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EVENT: Okey Ndibe, author of Never Look an American in the Eye: A Memoir of Flying Turtles, Colonial Ghosts, and the Making of a Nigerian American
WHEN: Tuesday, October 11, 7:00 pm
WHERE: Odyssey Bookshop
The Odyssey Bookshop is delighted to welcome back Okey Ndibe to read from his new memoir Never Look an American in the Eye: A Memoir of Flying Turtles, Colonial Ghosts, and the Making of a Nigerian American.
Okey Ndibe is the author of Foreign Gods, Inc. and Arrows of Rain tells his own immigrant’s tale, where what is lost in translation is often as hilarious as it is harrowing. The title of Okey Ndibe’s third book and first memoir, Never Look An American In The Eye refers to a bit of advice offered to the young journalist in the days before he journeyed from Nigeria to the U.S. “Never look an American in the eye,” his uncle advised, “Americans can’t stand any stranger looking them in the face. They take it as an insult. It’s something they don’t forgive. And every American carries a gun. If they catch you, a stranger, looking them in the face, they will shoot.” This of course was horrific news to the young man who up to that point had been walking among the clouds.
His hero, the great Chinua Achebe himself, had procured travel, schooling, and a position as the founding editor for a soon-to-be influential (if always fiscally fraught) magazine Ndibe was to run from, of all places, the United States. But Achebe had mentioned nothing of the deadly manners of America. Like many of the stories in this book the reality was somewhat different than its initial portrayal. In the 1970s and 80s, as part of the effort to keep much of Africa out of communist control, the CIA began showing American cowboy movies, often free of charge, in countries like Nigeria. The goal was to make the U.S. look cool and heroic. In the case of Okey Ndibe’s uncle these psy-ops programs instead fashioned a different vision of the American, courtesy of the Old West. It wasn’t until he was actually in the U.S. that Okey Ndibe learned anything about what real Americans were like. Or that he had more to fear from a New England winter than mustachioed gunslingers.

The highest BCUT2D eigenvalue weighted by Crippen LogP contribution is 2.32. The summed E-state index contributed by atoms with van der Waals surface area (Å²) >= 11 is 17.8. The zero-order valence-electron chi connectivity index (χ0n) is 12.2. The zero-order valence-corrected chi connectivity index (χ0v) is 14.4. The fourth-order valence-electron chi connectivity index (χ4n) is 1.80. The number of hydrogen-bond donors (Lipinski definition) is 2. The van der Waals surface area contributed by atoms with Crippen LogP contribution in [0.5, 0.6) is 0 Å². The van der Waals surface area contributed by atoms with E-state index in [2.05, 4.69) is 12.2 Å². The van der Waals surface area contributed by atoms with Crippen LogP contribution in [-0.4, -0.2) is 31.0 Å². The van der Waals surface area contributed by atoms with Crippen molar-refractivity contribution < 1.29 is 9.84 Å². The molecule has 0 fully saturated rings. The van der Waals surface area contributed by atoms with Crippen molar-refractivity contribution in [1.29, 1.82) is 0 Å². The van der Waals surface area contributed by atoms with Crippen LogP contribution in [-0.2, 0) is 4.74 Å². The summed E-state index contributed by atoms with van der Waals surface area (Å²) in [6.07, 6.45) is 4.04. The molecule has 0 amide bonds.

Always charming and often laugh-out-loud funny, Okey Ndibe’s memoir is full of hard-won wisdom about the immigrant experience and the ever-shrinking world in which we live.
Okey Ndibe first came to the US to act as founding editor of African Commentary, a magazine published by Chinua Achebe. He has taught at Brown University, Connecticut College, Simon’s Rock College, Trinity College, and the University of Lagos (as a Fulbright scholar). He is the author of two novels, Arrows of Rain and Foreign Gods, Inc., and his award-winning journalism has appeared in The New York Times, The Guardian, and the Hartford Courant.Okey Ndibe lives in West Hartford, Connecticut, with his wife, Sheri, and their three children.